# Math Help - Intigrating this seemingly simple expression

1. ## Intigrating this seemingly simple expression

I know that the antiderivative is cos^2(x) is (x+cos(x)sin(x))/2, but how the heck can you derive it?

2. Originally Posted by jagged
I know that the antiderivative is cos^2(x) is (x+cos(x)sin(x))/2, but how the heck can you derive it?
Make the appropriate substitution suggested by the double angle formula:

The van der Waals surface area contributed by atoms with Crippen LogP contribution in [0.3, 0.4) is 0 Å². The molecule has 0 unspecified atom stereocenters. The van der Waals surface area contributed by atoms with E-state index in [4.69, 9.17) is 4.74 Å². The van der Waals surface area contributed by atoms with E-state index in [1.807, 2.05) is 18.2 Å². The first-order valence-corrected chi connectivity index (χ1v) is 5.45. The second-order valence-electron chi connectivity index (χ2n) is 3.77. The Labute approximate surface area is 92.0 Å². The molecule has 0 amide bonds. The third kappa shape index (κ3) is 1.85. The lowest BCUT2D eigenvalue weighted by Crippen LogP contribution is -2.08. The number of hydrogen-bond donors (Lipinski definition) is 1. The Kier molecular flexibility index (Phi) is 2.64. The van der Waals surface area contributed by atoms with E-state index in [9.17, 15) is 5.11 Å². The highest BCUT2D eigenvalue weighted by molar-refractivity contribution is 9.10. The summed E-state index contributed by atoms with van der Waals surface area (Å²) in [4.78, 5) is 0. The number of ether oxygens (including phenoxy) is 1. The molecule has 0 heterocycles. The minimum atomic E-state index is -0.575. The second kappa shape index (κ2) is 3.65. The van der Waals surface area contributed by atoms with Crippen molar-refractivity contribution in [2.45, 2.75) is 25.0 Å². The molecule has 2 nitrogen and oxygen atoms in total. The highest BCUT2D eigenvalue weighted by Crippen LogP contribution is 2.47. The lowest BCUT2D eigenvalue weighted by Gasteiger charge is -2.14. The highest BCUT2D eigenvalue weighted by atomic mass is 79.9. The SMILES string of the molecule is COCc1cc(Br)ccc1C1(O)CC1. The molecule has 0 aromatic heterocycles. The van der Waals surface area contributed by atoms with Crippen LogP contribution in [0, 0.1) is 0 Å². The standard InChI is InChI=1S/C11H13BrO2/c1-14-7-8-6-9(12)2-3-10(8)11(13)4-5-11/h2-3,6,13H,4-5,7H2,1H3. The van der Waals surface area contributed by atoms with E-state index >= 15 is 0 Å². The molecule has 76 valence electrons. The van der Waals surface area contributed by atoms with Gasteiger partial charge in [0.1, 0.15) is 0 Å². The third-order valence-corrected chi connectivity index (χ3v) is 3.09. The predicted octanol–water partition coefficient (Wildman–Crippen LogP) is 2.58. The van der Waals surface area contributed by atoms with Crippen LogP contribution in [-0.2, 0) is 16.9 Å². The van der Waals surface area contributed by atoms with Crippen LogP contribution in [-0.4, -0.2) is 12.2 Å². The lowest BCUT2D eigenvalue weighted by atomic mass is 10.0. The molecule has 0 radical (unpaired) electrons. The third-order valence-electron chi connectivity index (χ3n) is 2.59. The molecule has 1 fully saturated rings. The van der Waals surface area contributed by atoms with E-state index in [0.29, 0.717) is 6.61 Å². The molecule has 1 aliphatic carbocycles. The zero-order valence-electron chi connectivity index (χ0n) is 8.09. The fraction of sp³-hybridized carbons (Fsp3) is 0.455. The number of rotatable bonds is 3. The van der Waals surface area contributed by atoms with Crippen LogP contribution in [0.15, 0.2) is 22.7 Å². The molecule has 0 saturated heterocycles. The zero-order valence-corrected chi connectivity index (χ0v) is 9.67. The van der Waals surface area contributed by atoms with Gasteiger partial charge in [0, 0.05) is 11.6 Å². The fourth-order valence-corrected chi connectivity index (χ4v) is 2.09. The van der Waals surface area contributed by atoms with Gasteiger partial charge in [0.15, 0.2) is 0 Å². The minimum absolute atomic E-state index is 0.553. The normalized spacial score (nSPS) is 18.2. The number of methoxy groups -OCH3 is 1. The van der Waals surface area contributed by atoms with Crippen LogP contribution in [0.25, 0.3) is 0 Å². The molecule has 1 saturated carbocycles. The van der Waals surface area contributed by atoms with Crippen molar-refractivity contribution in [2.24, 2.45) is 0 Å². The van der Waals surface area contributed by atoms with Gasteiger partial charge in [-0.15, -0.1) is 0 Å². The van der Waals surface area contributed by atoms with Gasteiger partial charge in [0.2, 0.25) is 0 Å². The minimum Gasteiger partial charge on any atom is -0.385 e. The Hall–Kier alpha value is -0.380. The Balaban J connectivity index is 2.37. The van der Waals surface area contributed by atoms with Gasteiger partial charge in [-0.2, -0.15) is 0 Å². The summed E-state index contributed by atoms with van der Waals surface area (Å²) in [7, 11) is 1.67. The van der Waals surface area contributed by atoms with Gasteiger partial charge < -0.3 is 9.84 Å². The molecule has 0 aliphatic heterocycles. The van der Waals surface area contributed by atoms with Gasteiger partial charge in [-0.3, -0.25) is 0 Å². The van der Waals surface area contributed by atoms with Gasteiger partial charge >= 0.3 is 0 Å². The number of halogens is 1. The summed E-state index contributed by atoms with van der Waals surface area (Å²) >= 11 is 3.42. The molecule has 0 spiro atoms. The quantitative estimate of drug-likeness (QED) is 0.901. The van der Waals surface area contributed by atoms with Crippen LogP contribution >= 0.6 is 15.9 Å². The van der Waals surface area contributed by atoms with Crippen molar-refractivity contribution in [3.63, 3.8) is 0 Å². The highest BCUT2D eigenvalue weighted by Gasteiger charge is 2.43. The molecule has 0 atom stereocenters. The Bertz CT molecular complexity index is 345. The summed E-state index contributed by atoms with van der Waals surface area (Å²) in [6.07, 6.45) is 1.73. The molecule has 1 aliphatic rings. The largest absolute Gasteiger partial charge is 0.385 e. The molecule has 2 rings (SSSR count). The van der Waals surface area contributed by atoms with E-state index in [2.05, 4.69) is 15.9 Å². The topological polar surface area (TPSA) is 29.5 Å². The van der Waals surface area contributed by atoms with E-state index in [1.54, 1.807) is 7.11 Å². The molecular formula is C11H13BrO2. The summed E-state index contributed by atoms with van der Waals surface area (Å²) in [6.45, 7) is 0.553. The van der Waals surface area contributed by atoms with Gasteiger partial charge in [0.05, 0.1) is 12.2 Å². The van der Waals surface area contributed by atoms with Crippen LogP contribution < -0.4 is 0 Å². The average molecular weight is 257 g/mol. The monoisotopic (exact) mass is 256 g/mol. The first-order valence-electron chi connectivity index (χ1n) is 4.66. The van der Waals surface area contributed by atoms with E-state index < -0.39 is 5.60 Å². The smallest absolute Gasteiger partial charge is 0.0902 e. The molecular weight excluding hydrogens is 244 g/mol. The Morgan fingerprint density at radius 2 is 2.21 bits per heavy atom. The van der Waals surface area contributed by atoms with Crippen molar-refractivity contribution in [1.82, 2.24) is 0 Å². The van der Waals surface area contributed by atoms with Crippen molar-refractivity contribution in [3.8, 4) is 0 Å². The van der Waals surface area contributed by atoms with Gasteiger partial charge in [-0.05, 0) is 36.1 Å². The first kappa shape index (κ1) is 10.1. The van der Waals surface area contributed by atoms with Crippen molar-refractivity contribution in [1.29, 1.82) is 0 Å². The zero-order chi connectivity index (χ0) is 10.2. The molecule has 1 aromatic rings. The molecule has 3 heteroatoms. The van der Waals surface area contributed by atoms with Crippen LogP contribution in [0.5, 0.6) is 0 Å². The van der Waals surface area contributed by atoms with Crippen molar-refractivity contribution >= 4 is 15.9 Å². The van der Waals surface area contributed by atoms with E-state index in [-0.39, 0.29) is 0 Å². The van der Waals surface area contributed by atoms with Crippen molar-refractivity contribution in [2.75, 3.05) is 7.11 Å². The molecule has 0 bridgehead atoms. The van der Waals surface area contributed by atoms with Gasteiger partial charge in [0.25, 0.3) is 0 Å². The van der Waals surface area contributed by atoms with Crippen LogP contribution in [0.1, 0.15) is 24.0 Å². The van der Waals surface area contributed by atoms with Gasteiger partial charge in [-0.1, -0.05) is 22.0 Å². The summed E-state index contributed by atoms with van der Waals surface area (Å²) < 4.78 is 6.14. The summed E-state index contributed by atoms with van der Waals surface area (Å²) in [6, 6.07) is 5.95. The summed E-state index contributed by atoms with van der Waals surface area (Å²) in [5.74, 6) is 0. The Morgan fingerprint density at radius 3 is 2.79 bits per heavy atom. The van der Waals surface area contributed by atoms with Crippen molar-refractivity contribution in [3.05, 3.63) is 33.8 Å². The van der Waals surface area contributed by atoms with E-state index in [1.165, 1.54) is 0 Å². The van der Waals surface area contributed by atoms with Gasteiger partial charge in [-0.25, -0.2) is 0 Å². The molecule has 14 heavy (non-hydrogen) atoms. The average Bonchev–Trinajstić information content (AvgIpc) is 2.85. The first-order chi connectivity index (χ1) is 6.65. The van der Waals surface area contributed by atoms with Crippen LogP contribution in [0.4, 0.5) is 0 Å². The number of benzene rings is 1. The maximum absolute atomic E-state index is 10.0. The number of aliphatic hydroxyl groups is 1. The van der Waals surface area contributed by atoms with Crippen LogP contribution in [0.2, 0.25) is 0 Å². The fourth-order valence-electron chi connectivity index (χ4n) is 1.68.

$\cos (2x) = 2 \cos^2 (x) - 1 \Rightarrow \cos^2 (x) = \frac{1}{2} \, (\cos(2x) + 1)$.

Then, after integrating, make the substitution $\sin (2x) = 2 \sin x \cos x$ in your answer.

3. thanks... ive forgotten basic methods of integration since spring break